The Act with which we are now concerned, Article 46d-15 (footnote 1, supra) was adopted in 1947, the same year in which Article 1269h was last amended. There was no need for Article 46h-15 to accomplish the purposes for which appellants contend that it was intended. Those purposes were already accomplished by Article 1269h. It is, of course, elementary that a statute should be so construed as to give it a field of operation and to make it an effective law. The legislature is never presumed to have done a vain thing in the enactment of a statute. See 50 Am. Jur., Statutes, Sections 357, 362. In the light of the then existing law, we can see no effective meaning to be given to Article 46h-15, other than that the designation of the functions therein as being public and governmental carried with it all of the consequences which such a designation entails, including exemption of the municipality from tort liability.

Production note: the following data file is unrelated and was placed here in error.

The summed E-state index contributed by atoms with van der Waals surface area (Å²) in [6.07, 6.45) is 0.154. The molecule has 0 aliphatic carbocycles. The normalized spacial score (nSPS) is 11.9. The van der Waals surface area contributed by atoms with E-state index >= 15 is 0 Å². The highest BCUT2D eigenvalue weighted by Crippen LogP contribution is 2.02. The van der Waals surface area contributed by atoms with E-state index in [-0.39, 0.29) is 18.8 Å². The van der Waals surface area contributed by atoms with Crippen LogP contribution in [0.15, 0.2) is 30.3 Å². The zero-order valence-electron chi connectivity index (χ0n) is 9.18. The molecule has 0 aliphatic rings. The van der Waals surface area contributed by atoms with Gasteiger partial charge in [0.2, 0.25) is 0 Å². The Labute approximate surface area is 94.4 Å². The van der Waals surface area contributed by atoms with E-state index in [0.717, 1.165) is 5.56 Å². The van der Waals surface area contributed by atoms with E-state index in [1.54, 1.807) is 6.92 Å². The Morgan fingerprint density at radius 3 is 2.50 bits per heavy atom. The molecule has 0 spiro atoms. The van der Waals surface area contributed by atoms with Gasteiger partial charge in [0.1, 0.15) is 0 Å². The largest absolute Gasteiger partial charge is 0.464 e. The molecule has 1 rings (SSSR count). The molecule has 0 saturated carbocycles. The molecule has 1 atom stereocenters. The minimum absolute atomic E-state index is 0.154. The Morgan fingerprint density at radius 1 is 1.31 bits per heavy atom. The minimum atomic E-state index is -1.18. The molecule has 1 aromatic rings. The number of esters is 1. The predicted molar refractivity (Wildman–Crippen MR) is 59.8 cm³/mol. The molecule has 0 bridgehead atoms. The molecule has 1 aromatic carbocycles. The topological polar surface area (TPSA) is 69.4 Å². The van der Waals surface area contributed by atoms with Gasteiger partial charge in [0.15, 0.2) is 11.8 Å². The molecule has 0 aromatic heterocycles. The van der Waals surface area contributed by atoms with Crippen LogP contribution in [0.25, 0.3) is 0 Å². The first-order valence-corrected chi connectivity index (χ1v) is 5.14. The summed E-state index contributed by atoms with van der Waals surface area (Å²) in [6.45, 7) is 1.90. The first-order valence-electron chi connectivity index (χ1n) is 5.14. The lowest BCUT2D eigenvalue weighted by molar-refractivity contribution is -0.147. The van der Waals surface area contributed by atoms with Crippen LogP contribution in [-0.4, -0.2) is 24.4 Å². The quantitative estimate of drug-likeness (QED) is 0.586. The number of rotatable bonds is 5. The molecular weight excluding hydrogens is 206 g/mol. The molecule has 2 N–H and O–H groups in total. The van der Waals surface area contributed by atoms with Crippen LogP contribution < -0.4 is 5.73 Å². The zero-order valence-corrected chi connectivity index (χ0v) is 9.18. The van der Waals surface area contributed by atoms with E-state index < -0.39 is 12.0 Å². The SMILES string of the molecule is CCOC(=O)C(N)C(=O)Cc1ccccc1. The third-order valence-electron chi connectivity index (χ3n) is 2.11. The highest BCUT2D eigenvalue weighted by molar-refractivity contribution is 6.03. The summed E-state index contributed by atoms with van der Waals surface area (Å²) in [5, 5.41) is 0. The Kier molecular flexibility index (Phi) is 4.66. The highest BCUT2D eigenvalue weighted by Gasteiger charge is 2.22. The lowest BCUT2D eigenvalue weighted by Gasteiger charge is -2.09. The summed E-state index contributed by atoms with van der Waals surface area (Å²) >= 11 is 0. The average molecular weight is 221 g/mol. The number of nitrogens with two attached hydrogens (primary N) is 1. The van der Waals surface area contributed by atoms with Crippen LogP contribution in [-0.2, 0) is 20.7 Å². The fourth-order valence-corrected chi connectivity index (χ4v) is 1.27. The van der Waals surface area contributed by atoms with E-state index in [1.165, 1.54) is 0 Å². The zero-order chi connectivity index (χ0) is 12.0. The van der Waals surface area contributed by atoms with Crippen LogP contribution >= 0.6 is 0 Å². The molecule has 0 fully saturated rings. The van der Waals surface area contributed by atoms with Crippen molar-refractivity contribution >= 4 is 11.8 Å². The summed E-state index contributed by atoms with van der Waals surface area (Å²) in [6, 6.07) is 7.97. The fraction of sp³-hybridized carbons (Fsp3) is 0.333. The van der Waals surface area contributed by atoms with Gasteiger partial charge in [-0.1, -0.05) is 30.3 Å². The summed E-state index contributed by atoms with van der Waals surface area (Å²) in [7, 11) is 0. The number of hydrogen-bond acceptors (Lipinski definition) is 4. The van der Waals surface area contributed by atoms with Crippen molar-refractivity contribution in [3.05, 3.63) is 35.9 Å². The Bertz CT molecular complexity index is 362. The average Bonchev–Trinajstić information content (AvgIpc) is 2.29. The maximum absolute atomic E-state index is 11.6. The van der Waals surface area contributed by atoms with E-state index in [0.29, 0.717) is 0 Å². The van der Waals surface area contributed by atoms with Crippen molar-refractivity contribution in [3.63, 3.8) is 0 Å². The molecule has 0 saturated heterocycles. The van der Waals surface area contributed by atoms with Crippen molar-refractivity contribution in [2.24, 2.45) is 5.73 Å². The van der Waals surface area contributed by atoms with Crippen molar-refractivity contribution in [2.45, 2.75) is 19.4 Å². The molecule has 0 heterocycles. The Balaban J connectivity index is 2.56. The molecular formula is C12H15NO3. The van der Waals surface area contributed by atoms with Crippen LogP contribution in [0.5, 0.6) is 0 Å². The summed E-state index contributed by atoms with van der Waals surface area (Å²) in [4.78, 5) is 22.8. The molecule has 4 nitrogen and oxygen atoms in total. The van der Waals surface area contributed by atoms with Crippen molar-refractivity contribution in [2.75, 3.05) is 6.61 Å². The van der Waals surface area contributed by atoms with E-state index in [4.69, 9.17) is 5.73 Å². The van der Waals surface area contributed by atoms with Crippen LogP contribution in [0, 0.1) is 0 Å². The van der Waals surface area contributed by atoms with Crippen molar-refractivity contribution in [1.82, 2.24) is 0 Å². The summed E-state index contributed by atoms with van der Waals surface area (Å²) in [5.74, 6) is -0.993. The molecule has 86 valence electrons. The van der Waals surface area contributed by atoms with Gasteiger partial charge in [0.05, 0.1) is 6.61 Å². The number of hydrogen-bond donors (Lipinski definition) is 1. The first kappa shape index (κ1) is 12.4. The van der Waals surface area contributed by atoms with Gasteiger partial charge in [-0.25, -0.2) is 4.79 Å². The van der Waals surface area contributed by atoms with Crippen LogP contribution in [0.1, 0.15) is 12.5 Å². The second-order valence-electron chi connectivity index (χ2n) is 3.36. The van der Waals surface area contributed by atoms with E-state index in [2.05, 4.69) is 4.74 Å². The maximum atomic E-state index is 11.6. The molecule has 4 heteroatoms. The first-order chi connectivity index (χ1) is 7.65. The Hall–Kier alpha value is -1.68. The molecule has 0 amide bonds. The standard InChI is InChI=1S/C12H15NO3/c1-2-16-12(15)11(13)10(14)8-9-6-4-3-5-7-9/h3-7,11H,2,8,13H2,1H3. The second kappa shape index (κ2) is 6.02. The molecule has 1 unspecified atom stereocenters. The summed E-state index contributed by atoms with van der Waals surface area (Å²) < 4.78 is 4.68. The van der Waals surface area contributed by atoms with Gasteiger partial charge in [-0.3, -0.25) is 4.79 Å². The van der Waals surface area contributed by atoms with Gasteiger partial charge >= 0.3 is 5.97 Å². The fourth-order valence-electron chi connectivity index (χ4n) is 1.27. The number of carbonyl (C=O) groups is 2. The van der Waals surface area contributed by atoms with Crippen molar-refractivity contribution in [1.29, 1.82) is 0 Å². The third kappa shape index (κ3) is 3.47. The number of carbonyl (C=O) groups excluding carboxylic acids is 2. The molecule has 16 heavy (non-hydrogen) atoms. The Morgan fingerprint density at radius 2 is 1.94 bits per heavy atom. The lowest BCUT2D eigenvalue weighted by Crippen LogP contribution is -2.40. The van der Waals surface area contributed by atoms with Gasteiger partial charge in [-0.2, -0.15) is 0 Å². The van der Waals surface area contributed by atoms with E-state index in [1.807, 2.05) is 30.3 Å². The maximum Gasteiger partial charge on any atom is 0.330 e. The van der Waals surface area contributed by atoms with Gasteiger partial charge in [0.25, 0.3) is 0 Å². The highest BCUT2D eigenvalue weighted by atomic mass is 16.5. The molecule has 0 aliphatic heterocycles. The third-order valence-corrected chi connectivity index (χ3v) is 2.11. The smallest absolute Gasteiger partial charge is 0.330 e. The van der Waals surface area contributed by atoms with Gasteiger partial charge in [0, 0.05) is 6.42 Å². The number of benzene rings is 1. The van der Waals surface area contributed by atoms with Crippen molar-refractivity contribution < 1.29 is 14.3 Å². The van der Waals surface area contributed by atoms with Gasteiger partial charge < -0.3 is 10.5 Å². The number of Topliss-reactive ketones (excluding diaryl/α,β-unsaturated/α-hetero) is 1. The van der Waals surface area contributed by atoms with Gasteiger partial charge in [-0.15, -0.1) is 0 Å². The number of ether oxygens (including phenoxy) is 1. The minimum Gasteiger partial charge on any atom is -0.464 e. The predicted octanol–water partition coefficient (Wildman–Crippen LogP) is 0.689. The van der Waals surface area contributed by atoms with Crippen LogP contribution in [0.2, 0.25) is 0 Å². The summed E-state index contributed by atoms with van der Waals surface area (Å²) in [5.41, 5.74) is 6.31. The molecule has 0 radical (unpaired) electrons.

Appellants' third argument assumes the governmental nature of the operation of an airport under Article 46d-15, but urges that renting of space for the storage of airplanes is a business venture not included within the statute. The ordinance of the City of Sweetwater setting up the operation of the airport expressly stated that it was not the purpose of the City to enter into a business for profit.5 When not primarily undertaken for profit, the charging of a fee by a municipal corporation does not affect the governmental nature of the activity. City of Midland v. Hamlin, Tex. Civ. App., 239 S.W.2d 159, 25 A.L.R.2d 1048; City of Dallas v. Smith, 130 Tex. 225, 107 S.W.2d 872; 38 Am.Jur., Municipal Corporations, Sec. 575, p. 271. It seems to us that the quartering of airplanes is a part of the airport operations and a governmental function within Article 46d-15.